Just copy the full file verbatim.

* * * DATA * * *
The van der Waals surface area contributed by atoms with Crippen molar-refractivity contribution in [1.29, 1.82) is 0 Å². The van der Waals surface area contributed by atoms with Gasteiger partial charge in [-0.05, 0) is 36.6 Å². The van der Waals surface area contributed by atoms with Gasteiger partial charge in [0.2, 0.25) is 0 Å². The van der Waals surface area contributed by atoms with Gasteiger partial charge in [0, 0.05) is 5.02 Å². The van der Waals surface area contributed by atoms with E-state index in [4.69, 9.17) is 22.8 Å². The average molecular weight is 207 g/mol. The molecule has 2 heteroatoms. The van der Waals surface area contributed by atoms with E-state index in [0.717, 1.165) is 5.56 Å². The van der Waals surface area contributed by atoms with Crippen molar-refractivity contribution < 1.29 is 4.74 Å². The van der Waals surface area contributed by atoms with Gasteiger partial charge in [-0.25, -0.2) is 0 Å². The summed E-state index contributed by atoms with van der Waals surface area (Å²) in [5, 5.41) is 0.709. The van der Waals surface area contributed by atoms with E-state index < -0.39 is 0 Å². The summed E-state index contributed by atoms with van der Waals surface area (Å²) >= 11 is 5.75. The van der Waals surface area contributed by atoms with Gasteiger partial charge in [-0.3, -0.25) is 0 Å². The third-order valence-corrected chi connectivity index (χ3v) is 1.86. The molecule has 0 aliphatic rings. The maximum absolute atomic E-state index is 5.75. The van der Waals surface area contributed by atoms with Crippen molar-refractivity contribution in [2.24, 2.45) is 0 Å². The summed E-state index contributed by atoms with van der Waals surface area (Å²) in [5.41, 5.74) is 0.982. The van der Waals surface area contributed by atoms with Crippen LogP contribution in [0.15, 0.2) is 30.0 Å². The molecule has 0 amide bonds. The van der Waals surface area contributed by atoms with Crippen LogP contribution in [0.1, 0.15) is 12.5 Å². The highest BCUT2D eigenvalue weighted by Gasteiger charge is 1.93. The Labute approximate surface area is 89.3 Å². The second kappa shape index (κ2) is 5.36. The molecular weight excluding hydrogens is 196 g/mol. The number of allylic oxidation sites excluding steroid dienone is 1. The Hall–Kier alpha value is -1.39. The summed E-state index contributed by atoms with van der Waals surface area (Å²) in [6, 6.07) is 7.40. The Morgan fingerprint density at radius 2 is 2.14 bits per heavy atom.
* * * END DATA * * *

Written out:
The van der Waals surface area contributed by atoms with Crippen molar-refractivity contribution in [1.29, 1.82) is 0 Å². The van der Waals surface area contributed by atoms with Gasteiger partial charge in [-0.05, 0) is 36.6 Å². The van der Waals surface area contributed by atoms with Gasteiger partial charge in [0.2, 0.25) is 0 Å². The van der Waals surface area contributed by atoms with Gasteiger partial charge in [0, 0.05) is 5.02 Å². The van der Waals surface area contributed by atoms with E-state index in [4.69, 9.17) is 22.8 Å². The average molecular weight is 207 g/mol. The molecule has 2 heteroatoms. The van der Waals surface area contributed by atoms with E-state index in [0.717, 1.165) is 5.56 Å². The van der Waals surface area contributed by atoms with Crippen molar-refractivity contribution < 1.29 is 4.74 Å². The van der Waals surface area contributed by atoms with Gasteiger partial charge in [-0.25, -0.2) is 0 Å². The summed E-state index contributed by atoms with van der Waals surface area (Å²) in [5, 5.41) is 0.709. The van der Waals surface area contributed by atoms with E-state index < -0.39 is 0 Å². The summed E-state index contributed by atoms with van der Waals surface area (Å²) >= 11 is 5.75. The van der Waals surface area contributed by atoms with Gasteiger partial charge in [-0.3, -0.25) is 0 Å². The third-order valence-corrected chi connectivity index (χ3v) is 1.86. The molecule has 0 aliphatic rings. The maximum absolute atomic E-state index is 5.75. The van der Waals surface area contributed by atoms with Crippen molar-refractivity contribution in [2.24, 2.45) is 0 Å². The summed E-state index contributed by atoms with van der Waals surface area (Å²) in [5.41, 5.74) is 0.982. The van der Waals surface area contributed by atoms with Crippen LogP contribution in [0.15, 0.2) is 30.0 Å². The molecule has 0 amide bonds. The van der Waals surface area contributed by atoms with Crippen LogP contribution in [0.1, 0.15) is 12.5 Å². The highest BCUT2D eigenvalue weighted by Gasteiger charge is 1.93. The Labute approximate surface area is 89.3 Å². The second kappa shape index (κ2) is 5.36. The molecular weight excluding hydrogens is 196 g/mol. The number of allylic oxidation sites excluding steroid dienone is 1. The Hall–Kier alpha value is -1.39. The summed E-state index contributed by atoms with van der Waals surface area (Å²) in [6, 6.07) is 7.40. The Morgan fingerprint density at radius 2 is 2.14 bits per heavy atom.